Rear main seal leak in 77 fj40 (1 Viewer)

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May 17, 2019
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You probably already know you have to drop the tranny. I was able to pop the rear main on my 3.4 v6 with a Lisle 58430 super easy. Looking at the FJ40, looks to be practically the same. If you've read any info online you have to be very gentle not to scuff the area around the seal where it comes in contact with the crank as any imperfection caused by you prying it out may cause future leaks. I was pretty intimidated after doing my google research but I took my time and was real careful and gentle with the tool, it popped right out with minimum effort. Putting the new seal in is also pretty easy, but also just as delicate. I used a flat punch and very gently and slowly tapped the new seal in while going crisscross in a clock fashion. 1-7, 2-8, 3-9, etc. Took a few minutes but I did not want to do this job again. I was replacing the clutch and other tranny components and they recommend changing the rear main while you are in there.

Again, looking at the Fj40 pics it looks practically identical. The tool I mentioned was totally worth the $15. Alternatively for putting the new seal in, you can get a pvc pipe of near same diameter and hammer in that way. I did this job in January and its been dry so far...Hope that helps
 
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I didnt see your other thread. The job is pretty labor intensive. Not sure if the engine has to come out on your application but the transmission/belhousing/ clutch & flywheel all have to be removed, good time to change any of these components. Also a good (and only) time to replace pilot bearing but that's the easiest of all.

Not familiar with the 40 series but driveshafts and exhaust also will have to be removed or atleast unbolted and shifted out the way. I did it in my drive way, my Tacoma has a lift so I was able to do it sitting on the ground. It took me a full weekend to drop everything, replace and put it all back together. If I had to guess, a professional shop that has experience in this job could probably do this in 6-8 hours, maybe?
 

1911

chupacabra
Joined
Aug 11, 2006
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6,247
Location
Parker County, Texas
 
 
77 FJ40 rear main seal (by the crank) is leaking engine oil. How hard is this to fix?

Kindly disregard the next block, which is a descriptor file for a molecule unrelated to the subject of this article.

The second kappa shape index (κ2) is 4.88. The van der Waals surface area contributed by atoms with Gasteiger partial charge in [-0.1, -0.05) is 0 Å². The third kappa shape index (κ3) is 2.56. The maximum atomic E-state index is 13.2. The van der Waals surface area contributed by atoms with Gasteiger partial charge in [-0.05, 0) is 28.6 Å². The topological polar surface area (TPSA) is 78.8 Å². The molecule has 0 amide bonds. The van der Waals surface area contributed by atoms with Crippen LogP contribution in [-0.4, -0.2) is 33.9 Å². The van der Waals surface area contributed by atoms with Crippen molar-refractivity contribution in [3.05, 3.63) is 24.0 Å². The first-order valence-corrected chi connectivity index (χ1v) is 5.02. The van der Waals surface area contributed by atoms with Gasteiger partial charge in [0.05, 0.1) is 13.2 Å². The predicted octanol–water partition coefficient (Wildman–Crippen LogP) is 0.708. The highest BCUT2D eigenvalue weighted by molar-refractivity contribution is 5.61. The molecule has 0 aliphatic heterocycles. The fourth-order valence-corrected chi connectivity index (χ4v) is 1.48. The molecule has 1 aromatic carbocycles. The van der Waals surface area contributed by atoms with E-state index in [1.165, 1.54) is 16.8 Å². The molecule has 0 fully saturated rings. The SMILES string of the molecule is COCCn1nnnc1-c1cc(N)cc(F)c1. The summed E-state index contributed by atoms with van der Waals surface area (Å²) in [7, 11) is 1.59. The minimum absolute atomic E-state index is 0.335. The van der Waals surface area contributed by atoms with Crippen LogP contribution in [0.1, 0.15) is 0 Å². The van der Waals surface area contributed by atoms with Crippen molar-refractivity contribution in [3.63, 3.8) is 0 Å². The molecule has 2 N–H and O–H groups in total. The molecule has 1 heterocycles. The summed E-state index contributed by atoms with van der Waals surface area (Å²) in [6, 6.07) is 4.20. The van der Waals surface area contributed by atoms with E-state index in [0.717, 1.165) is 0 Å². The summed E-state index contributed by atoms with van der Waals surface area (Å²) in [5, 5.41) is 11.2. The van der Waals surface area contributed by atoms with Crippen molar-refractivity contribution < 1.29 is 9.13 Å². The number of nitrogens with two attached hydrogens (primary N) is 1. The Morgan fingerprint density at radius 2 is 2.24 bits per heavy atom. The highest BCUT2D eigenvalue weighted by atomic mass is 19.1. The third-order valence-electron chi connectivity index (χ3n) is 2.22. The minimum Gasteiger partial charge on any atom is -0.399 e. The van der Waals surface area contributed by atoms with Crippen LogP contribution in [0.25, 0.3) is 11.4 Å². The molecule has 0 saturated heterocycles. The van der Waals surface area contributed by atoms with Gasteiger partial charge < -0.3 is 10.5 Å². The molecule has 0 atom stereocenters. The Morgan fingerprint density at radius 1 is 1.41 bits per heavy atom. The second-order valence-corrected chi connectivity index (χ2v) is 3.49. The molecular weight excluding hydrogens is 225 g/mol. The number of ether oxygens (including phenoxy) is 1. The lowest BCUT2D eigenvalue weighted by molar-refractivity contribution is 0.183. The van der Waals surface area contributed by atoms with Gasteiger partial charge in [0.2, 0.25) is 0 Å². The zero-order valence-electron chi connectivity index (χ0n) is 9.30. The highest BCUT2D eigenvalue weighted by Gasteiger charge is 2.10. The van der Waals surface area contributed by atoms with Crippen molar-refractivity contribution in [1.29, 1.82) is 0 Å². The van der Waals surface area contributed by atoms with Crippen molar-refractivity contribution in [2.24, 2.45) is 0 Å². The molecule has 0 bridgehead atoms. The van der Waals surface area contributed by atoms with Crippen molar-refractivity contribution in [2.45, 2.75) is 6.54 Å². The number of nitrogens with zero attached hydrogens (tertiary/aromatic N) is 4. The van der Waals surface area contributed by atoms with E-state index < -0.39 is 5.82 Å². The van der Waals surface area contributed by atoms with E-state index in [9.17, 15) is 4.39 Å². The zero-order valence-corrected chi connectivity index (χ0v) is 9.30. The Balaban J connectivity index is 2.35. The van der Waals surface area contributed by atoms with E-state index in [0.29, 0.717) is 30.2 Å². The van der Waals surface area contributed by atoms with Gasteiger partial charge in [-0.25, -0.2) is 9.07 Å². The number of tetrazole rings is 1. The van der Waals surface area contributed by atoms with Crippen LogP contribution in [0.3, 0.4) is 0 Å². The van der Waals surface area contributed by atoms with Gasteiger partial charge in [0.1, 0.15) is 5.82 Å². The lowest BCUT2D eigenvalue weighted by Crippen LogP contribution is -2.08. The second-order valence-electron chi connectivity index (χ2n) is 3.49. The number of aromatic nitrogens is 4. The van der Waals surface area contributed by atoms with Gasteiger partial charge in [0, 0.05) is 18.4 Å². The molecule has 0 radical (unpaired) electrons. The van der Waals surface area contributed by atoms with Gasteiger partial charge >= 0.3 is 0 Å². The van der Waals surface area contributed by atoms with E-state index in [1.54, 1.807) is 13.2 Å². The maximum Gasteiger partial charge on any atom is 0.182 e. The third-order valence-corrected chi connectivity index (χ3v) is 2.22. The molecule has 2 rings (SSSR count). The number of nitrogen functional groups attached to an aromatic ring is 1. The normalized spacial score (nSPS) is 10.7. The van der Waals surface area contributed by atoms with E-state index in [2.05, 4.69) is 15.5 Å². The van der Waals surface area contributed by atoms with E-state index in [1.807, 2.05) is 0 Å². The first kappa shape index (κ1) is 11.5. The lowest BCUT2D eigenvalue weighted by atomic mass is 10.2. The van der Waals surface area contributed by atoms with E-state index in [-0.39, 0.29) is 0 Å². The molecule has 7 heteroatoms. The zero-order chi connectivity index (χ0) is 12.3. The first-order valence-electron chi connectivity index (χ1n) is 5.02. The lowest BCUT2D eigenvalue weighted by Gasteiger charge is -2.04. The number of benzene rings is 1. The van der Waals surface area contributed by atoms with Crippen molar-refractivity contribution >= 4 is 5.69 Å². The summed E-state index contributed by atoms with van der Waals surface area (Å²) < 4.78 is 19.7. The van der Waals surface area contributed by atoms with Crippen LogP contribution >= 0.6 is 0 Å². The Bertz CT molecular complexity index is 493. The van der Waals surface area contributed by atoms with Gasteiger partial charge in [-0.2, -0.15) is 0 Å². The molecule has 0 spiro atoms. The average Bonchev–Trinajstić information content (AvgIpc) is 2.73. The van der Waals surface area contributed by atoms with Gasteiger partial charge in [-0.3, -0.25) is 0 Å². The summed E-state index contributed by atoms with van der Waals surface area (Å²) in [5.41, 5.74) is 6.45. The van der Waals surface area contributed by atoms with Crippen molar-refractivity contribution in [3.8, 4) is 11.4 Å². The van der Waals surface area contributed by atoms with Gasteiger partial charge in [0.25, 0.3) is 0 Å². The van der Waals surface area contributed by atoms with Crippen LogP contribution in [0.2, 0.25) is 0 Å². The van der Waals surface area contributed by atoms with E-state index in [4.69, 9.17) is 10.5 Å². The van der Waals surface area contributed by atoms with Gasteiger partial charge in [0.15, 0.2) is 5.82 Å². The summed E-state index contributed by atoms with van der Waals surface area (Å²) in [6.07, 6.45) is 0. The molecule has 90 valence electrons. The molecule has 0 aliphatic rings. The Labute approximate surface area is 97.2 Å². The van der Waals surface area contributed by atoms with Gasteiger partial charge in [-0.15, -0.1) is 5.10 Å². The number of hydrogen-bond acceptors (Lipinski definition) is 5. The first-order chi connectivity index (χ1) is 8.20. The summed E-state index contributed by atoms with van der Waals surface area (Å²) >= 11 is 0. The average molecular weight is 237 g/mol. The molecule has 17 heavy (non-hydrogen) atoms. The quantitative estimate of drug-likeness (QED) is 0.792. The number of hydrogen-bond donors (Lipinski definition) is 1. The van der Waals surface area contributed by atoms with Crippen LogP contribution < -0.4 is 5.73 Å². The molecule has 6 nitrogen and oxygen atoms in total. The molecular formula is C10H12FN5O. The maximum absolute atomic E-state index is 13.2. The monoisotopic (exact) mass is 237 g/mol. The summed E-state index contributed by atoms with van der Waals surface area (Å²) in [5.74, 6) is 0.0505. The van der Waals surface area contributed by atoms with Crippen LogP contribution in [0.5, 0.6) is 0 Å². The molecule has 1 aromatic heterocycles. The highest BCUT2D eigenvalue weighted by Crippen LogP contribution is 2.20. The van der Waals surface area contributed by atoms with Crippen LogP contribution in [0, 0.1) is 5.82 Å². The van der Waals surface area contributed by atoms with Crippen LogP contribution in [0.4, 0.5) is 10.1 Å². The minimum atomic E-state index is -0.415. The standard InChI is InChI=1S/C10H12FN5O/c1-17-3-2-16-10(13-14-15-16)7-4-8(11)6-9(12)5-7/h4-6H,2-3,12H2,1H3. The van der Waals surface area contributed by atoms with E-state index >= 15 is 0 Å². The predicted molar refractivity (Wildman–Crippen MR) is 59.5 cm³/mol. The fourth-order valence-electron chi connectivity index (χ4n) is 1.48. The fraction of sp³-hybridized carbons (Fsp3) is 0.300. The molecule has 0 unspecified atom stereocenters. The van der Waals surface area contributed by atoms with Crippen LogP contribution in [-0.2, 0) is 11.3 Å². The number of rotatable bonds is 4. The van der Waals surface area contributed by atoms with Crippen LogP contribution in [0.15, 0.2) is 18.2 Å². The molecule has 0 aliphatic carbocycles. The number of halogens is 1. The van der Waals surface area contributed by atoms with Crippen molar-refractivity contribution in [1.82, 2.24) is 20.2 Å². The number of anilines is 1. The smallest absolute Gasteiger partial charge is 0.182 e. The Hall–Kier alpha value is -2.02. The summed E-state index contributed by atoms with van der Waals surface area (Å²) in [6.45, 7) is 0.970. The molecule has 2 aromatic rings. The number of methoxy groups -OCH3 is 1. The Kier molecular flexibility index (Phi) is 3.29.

Thanks
Drop the transmission and transfer case as a unit, pull the clutch and flywheel for access to the rear main seal. Drop the oil pan and remove the rear main bearing cap to guarantee replacing the oil seal without damage.

If there's any doubt whatsoever about your clutch, replace it at this time. Replace the pilot and throw-out bearings in any event. If you take off the oil pan you can replace that gasket too.

You'll want a transmission jack to pull the transmission/transfer case; alternately you could use some heavy ratcheting straps from the roll cage above if you have one.
 
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Outstanding responses gents. Thats what I needed to know. Love this blog and the people on it. Thanks!
 
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Bakersfield, Ca
 
I've read a lot that this is the best way to do it. Looks like it's mentioned above also

"You do not need to remove the flywheel housing to replace a rear main seal...

Drop the #4 main bearing cap after you have the oil pan down, pull out the old seal with your hand, clean the seal area on the crank and install the new rear main seal with your hand, no banging, no reason to hit it, just push it into place...put the #4 main cap back up and torque the four bolts, and call it good."
 
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Sri Lanka
 
 
Dear bhsdriller
Is it the same procedure, removing #4 Main Bearing cap, for a BJ 40 too ?

Thank you in advance
 
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Broken Hill, Australia
Dear bhsdriller
Is it the same procedure, removing #4 Main Bearing cap, for a BJ 40 too ?

Thank you in advance
The BJ 40 rear main can easily be changed without pulling any main caps. Remove the gearbox, clutch and flywheel to gain access.
Change any suspect bearings while its apart.
I also recommend changing the gearbox input seal while the box is out
 

FJ40Jim

The Cruiser Whisperer
Joined
Sep 26, 2003
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10,857
Location
Lancaster, Ohio, USA
 
 
 
To install rear seal, if the oil pan & rear main cap are not being removed, it helps to have a special tool to start pressing in the seal uniformly. Fortunately every 2 F comes with the SST. It's also called a flywheel. ;)

To use the SST, place the new seal into the opening, present SST to the crank, start 3 bolts, then ratchet all 3 bolts all the way down, working around the triangle to keep the SST fairly flat to the back of the block. After all 3 bolts have bottomed, zap them out & remove SST/flywheel and gaze in wonder at the un-marred, perfectly straight seal that just needs tapped in another 1/16" until it is flush with opening.
Best to tap it home with hammer & a little scrap of 2x4 to avoid marring seal or crankshaft.
 

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